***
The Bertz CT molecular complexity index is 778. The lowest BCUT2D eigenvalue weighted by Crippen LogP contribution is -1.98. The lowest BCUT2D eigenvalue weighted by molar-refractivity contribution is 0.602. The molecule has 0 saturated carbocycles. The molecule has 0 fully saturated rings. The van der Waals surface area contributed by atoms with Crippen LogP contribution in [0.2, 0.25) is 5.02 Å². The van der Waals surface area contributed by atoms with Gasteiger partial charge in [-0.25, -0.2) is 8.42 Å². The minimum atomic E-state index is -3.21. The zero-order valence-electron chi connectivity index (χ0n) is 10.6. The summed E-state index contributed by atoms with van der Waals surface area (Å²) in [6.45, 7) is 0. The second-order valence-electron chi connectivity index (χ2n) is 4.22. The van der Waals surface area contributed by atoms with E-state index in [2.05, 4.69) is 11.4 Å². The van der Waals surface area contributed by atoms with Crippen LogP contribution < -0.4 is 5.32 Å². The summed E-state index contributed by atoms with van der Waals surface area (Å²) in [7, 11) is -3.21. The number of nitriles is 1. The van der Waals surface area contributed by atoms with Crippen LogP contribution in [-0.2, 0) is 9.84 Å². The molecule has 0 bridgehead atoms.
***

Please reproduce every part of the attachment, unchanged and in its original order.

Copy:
The Bertz CT molecular complexity index is 778. The lowest BCUT2D eigenvalue weighted by Crippen LogP contribution is -1.98. The lowest BCUT2D eigenvalue weighted by molar-refractivity contribution is 0.602. The molecule has 0 saturated carbocycles. The molecule has 0 fully saturated rings. The van der Waals surface area contributed by atoms with Crippen LogP contribution in [0.2, 0.25) is 5.02 Å². The van der Waals surface area contributed by atoms with Gasteiger partial charge in [-0.25, -0.2) is 8.42 Å². The minimum atomic E-state index is -3.21. The zero-order valence-electron chi connectivity index (χ0n) is 10.6. The summed E-state index contributed by atoms with van der Waals surface area (Å²) in [6.45, 7) is 0. The second-order valence-electron chi connectivity index (χ2n) is 4.22. The van der Waals surface area contributed by atoms with E-state index in [2.05, 4.69) is 11.4 Å². The van der Waals surface area contributed by atoms with Crippen LogP contribution < -0.4 is 5.32 Å². The summed E-state index contributed by atoms with van der Waals surface area (Å²) in [7, 11) is -3.21. The number of nitriles is 1. The van der Waals surface area contributed by atoms with Crippen LogP contribution in [-0.2, 0) is 9.84 Å². The molecule has 0 bridgehead atoms.